Servant Leadership – Compassion and Empathy
The concept of good leadership is often mistaken to mean commanding presence, quick decision making, and a hard to please demeanor demanding the most from one’s workers. In recent years, that concept has been turned on its head and I want to take some time this morning to discuss what “Servant Leadership” means to me. This post will focus on the first step in the journey to become a Servant Leader with others planned for follow up.
It all begins with compassion — “sympathetic pity and concern for the sufferings or misfortunes of others” (Google). This is the ability to feel for others, and can eventually grow into empathy, which is a step further to understanding the perspective of others. When someone can understand the thoughts and feelings of the other, they are not only more effective leaders, followers, and coworkers but can build a deeper lasting personal connection with those people. This connection drives productivity, symbiotic work environments, and happiness. People enjoy working with people that they like and have this type of deeper connection with.
The ability to empathize has been a skill that took deliberate development for me, and it was developed through mindful meditation practice. Through the act of quieting the constant narrative voice in my own head, I was made aware of the thoughts and feelings of others at a deeper level than before. As a young man, I had very specific and intense philosophies about different aspects of life. I could not understand why others did not feel the same way I did about these things, but over time as I encountered different opinions and different perspectives I started to see how other people could think differently, but still didn’t appreciate those differences. In the Spring of 2015 to deal with overwhelming anxiety and stress, I decided to look into meditation and mindfulness practice.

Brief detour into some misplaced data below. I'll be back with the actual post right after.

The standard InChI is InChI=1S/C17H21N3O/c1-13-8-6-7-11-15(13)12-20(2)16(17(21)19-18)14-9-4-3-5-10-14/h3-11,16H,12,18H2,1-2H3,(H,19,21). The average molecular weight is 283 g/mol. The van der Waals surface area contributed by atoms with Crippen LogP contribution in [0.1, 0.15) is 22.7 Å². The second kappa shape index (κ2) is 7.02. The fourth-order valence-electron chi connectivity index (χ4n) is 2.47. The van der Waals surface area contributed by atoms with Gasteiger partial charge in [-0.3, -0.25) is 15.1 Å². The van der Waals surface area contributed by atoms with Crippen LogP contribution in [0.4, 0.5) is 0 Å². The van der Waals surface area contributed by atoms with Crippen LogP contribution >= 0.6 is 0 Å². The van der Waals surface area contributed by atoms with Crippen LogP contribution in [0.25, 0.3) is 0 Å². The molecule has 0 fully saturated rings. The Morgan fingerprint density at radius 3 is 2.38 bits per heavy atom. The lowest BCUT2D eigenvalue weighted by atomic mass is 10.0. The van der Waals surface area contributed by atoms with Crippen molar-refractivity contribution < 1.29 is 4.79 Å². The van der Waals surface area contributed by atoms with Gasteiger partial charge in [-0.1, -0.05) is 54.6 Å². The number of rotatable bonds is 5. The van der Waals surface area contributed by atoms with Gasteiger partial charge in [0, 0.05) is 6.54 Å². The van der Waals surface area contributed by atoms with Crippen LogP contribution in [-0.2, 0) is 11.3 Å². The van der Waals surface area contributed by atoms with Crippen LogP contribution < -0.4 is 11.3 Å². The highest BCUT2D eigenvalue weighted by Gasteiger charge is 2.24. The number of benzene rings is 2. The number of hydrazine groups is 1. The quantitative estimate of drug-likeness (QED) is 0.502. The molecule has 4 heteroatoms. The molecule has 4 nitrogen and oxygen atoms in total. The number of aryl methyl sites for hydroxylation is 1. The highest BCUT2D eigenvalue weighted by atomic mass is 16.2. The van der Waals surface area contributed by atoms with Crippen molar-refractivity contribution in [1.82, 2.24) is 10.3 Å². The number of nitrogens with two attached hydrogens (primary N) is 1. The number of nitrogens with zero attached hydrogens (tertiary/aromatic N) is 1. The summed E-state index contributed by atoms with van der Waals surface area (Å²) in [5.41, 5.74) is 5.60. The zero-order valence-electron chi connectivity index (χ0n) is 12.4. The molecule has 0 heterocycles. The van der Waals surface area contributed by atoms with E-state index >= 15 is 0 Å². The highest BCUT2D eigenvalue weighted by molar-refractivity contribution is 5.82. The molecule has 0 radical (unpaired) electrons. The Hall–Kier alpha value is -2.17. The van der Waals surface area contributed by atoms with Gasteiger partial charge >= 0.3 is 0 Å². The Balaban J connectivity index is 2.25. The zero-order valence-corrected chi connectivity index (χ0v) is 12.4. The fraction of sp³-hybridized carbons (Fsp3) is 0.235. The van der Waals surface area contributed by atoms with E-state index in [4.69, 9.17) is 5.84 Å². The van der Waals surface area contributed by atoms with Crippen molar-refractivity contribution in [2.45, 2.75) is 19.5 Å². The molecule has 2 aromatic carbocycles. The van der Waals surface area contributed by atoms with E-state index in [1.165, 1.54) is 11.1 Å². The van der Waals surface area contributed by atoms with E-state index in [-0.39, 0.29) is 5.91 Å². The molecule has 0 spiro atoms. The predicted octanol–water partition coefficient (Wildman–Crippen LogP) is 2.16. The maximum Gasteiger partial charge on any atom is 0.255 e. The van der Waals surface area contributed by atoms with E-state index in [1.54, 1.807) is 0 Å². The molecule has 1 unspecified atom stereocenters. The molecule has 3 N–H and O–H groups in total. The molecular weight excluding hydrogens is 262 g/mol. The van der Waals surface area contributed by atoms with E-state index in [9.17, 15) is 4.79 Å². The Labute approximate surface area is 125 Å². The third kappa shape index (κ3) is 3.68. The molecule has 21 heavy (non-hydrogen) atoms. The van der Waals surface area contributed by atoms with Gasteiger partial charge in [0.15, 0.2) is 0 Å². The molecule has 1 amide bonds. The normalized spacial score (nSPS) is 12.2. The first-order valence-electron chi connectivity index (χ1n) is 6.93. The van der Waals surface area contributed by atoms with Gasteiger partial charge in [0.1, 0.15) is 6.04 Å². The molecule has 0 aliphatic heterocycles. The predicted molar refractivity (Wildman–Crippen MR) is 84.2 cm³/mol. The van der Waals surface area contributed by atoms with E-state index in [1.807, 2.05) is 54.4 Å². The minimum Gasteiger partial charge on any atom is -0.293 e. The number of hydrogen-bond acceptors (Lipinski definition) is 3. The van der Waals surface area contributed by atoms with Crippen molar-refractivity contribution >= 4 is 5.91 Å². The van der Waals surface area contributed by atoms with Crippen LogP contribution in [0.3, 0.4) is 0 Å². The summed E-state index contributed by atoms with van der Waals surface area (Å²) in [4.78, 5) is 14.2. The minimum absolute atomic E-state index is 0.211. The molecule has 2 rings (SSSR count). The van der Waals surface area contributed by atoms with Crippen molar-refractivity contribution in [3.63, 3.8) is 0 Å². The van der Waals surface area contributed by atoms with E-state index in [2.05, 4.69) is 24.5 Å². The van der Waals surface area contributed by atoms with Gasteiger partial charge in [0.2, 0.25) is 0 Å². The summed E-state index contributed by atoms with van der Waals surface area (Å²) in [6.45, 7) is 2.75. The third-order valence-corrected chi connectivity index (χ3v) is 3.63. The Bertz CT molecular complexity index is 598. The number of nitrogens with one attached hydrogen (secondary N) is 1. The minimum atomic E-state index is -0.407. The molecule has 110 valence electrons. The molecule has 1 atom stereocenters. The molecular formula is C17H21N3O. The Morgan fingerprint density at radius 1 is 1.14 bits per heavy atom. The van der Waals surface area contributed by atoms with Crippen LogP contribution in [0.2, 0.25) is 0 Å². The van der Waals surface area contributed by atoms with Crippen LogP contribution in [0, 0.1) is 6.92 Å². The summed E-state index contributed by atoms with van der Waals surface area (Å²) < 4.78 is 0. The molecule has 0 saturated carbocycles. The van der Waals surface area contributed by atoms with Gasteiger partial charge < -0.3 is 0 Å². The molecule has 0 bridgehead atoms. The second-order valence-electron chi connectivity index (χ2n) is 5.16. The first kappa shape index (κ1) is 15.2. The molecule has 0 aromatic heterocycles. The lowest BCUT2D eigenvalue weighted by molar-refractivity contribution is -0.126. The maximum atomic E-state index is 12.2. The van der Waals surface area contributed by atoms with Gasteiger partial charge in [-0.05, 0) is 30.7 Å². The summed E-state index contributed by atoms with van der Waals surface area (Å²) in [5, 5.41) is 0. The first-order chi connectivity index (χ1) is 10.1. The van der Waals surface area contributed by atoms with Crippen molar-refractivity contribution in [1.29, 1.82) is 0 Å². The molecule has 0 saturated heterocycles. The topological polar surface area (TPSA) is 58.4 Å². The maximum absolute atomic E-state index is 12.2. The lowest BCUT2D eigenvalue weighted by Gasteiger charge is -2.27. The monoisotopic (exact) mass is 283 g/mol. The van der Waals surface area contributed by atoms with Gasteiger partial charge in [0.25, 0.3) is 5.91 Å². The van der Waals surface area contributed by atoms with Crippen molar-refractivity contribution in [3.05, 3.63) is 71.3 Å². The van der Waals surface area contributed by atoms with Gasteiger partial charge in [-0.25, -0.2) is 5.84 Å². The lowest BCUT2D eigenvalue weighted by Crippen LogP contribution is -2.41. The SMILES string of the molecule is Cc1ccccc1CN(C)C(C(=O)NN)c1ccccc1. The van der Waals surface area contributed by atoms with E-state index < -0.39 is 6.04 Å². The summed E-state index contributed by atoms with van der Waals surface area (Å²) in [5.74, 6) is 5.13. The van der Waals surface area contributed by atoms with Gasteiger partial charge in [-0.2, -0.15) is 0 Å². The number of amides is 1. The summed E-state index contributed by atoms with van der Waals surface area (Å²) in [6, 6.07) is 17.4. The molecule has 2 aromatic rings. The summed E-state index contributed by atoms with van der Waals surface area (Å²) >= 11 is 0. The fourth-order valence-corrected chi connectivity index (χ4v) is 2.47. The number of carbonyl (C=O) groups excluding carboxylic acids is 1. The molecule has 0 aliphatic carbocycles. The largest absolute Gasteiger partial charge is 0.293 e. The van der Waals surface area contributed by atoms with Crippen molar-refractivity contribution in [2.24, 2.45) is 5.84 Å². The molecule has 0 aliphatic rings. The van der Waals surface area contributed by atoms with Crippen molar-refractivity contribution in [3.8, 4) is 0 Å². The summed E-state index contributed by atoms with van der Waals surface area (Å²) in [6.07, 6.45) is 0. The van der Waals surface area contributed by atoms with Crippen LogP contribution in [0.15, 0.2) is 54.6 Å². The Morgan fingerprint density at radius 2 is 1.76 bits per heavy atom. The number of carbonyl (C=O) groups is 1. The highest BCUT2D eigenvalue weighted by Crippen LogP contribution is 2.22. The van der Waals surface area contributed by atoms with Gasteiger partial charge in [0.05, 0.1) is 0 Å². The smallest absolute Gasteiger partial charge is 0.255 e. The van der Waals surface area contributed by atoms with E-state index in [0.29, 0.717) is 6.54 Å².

I will write another post on what mindfulness means to me, but in short ‘the ability to acknowledge and not obsess or focus on the negative thoughts that pass through each of our minds on an hourly or daily basis’ is a good starting point. Essentially, I learned to be able to find acceptance in situations I couldn’t control. In that practice of quieting my own mind, I found I was able to appreciate and even feel the perspective of others at a deeper level. Not only did this give me a better understanding of how they felt and why they acted the way they did, but I found it made me a stronger leader. It allowed me to understand and speak to the thoughts and desires of others. It allowed me to compromise and build consensus by understanding why they felt the way they did.
More to come on each of these topics, but I hope this gives everyone some interesting things to ponder:
- What is your leadership style? Are you hard to please? Do you work hard for your employees, or expect them to work hard for you?
- How deeply do you understand the people you work or live with? What motivates them? What are their personal or career goals?